Tag Archives: Teaching

Bookchat at Warden Park Primary

I had a fantastic visit to Warden Park Primary to run bookchat workshops with Year 5 & 6. The children were brilliant and enjoyed sharing their thoughts about reading, as well as participating in the various activities. The aim was to share the joy of reading and enable them to discover the magic of books, with guidance on how to go about choosing the right book, using their own interests as a guide. We looked at the concept of genre and played genre based games, which they loved.  They also loved the travelling bookcase and the fantastic books it contained!

It’s such a joy to talk about books with children and see their excitement and appreciation. Bookchat is such a great opportunity to develop reading skills and empower children to become more confident in their reading choices.   I’m delighted to say the feedback was great; thank you Warden Park Primary!

“The children loved the workshops, they are now so much more motivated to read and explore books – children that used to say that they didn’t like reading are now asking to go to the library so that is great! Also, when I ask them to find book to do some quiet reading I am now met with smiling faces! The activities that you led were engaging and really encouraged the children to think about reading and what it means to them without being too intense! The workshops had an extremely positive impact.”

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Bookchat at Waterstones, Haywards Heath.

When the Manager of Waterstones in Haywards Heath got in touch to ask if I’d like to get involved with a primary school visit to the shop, I jumped at the opportunity.

Lindfield Primary School brought a group of children ranging from Reception to Year 5, to find out about their local bookshop and choose a book for themselves. After an insightful talk about the bookshop from James, one of the fantastic booksellers, I set about delivering a bookchat workshop.  Being in a bookshop was a little different to the usual classroom setting, but was definitely a very appropriate place to be chatting about books! I was able to encourage the children in choosing the right book for themselves, giving them hints & tips along the way.  Being able to share my love of reading, as well as some favourite children’s books was a thoroughly enjoyable task!

The children were brilliant and clearly very excited to have the opportunity to buy a brand new book. It was great to see them put the ideas they came up with during the bookchat straight into action and choose their books.  With so much wonderful choice, there was lots of animated discussion! Finally, decisions made and with the school bus beckoning, there were 25 very happy souls who went back to their classrooms, each clutching a brand new book!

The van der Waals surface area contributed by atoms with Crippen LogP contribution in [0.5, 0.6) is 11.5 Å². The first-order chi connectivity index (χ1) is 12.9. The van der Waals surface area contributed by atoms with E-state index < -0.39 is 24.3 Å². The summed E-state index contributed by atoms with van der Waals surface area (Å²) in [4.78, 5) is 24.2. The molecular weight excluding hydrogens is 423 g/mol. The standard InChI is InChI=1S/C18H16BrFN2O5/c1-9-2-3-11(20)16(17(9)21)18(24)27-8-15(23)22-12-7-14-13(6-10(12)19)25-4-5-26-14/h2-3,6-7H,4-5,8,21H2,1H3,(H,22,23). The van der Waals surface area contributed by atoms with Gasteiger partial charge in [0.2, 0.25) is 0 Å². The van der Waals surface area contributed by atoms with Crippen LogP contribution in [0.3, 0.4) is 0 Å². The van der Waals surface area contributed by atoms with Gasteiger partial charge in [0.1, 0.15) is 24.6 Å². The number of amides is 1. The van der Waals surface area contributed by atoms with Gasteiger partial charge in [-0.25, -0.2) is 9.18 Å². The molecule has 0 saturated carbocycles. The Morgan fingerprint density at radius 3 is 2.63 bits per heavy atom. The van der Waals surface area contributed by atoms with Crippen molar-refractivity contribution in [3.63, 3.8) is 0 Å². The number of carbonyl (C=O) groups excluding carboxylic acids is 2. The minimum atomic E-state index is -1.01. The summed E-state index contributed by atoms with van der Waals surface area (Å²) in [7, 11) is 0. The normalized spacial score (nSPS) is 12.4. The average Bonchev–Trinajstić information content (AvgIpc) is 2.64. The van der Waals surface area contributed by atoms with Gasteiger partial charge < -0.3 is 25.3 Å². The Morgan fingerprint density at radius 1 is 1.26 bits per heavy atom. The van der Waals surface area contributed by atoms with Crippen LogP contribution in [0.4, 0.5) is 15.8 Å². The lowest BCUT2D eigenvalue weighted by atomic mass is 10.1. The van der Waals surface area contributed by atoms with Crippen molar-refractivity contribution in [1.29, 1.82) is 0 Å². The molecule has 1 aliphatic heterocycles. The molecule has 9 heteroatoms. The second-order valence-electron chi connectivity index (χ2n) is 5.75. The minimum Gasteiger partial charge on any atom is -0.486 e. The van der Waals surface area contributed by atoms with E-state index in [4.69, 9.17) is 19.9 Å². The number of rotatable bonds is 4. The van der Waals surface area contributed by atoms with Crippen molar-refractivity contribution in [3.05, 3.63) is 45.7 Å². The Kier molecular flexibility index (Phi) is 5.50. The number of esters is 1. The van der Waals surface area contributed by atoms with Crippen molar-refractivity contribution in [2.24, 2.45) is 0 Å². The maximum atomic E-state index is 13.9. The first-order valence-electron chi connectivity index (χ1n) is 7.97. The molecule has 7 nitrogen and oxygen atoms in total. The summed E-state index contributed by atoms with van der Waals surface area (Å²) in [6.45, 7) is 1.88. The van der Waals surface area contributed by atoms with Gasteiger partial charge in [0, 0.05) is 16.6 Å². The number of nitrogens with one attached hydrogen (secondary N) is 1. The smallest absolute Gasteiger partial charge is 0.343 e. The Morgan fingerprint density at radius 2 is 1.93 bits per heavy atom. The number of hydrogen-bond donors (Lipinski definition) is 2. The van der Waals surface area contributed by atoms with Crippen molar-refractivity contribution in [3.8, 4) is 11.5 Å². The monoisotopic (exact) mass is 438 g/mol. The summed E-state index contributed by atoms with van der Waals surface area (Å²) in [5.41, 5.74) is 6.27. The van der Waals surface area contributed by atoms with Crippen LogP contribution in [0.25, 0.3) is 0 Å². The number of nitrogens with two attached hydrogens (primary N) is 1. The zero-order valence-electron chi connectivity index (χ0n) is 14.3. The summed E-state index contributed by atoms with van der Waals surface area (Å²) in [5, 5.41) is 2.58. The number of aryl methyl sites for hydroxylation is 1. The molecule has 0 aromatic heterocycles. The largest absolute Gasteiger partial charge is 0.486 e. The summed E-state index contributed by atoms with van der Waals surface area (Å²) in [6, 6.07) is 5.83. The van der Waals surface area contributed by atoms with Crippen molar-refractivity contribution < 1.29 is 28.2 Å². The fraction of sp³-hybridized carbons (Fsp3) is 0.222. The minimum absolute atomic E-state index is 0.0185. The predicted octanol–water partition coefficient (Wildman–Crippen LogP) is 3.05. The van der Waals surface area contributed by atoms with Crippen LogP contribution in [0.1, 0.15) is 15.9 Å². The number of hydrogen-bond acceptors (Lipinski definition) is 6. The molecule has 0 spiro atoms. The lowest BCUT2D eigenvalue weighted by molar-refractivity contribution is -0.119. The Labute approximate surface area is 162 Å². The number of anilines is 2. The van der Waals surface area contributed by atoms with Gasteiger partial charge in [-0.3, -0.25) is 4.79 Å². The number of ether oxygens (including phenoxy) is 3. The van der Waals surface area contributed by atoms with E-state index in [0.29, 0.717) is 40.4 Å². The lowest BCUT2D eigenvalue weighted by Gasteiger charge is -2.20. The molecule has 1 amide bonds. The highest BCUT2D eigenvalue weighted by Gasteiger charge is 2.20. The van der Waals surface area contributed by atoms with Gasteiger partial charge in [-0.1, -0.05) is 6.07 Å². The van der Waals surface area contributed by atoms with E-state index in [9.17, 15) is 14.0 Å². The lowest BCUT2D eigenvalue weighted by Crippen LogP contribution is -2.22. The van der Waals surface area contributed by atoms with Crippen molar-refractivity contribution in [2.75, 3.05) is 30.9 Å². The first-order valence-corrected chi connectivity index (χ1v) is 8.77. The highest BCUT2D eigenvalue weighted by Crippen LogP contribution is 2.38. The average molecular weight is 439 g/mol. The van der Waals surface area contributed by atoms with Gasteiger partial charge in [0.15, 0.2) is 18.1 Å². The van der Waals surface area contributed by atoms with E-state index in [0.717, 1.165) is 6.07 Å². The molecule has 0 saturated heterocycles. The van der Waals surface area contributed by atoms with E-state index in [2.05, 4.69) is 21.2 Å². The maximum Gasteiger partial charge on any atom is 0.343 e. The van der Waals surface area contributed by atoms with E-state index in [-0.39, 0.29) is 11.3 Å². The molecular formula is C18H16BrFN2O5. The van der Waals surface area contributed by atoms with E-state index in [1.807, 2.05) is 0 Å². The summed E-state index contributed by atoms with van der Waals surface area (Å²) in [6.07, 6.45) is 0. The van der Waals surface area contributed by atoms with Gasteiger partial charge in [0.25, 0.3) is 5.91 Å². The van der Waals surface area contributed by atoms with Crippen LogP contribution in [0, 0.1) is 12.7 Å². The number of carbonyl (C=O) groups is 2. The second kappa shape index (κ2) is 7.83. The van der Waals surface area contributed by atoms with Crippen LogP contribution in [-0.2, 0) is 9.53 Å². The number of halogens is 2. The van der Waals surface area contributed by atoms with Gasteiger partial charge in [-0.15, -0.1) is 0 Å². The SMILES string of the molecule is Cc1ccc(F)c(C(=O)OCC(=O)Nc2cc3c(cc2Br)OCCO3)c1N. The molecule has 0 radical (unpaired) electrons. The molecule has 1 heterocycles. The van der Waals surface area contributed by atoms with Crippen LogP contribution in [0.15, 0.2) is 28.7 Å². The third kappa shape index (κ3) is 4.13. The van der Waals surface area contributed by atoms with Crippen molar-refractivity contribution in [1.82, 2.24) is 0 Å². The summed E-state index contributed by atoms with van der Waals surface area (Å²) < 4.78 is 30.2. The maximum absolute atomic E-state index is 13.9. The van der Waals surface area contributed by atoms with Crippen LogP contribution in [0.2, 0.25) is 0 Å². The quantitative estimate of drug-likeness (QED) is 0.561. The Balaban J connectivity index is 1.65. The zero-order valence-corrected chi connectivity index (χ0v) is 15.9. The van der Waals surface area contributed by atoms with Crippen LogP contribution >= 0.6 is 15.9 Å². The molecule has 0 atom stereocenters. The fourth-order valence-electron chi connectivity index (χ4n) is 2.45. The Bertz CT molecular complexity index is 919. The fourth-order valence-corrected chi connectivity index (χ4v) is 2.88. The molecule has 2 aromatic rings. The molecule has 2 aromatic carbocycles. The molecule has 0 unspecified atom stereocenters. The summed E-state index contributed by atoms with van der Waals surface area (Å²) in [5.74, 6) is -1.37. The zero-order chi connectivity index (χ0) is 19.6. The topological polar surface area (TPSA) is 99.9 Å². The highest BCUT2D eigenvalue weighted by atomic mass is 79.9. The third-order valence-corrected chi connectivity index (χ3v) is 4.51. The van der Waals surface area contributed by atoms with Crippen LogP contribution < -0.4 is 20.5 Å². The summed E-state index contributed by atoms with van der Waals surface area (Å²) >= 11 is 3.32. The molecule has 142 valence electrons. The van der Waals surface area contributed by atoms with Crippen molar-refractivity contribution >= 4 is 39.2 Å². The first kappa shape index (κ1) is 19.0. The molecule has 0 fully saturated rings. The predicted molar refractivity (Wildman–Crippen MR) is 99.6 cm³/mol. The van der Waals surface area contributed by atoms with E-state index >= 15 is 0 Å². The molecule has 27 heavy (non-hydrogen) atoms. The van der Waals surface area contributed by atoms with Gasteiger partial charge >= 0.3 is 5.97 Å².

I’m very grateful to Waterstones for inviting me to participate and to the children & teachers from Lindfield Primary for their wonderful response. Thank you!

It’s not about the money. It’s about reading.

“But have you actually made any money yet?” someone said to me. 

It’s a question that certainly makes me think about my motivation for what I’m trying to do. And I know that it’s not about the money. So what is my motivation?

I’ve never been a money-oriented person. Yes of course it’s very useful, and the bills need paying, but money has never been my goal for doing anything – I surely wouldn’t have been a school librarian if it was!  My motivation is simple: I want to share my passion for reading with as many children as possible. The idea started with bookchat. When I was working in schools, I noticed lots of children who wanted to read, but didn’t know how. Not ‘how’ as in the mechanics of reading, but ‘how’ as in, how to choose a book. Have you ever seen very young children play football for the first time? They’re like bees round a honey pot; they all follow the ball not knowing what to do. It was like that in the library; a child would pull a book of the shelf and a whole group of children would follow that child holding the book, nervously laughing and not knowing what to do or where to look.  They simply didn’t know how to choose books and were so uncomfortable with them, it was somewhat heartbreaking.  It became absolutely clear: we need to teach our children how to choose a book.

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Raising Literacy Standards, Policy UK 2016

Raising Literacy Standards, Policy UK Event, London 08/03/2016

Organised by Policy UK (www.policy-uk.com), whose remit is to bring together government representatives, organisations, charities and businesses to discuss policy reform, this event was a fantastic opportunity to hear the views of those working for key reading and literacy organisations.

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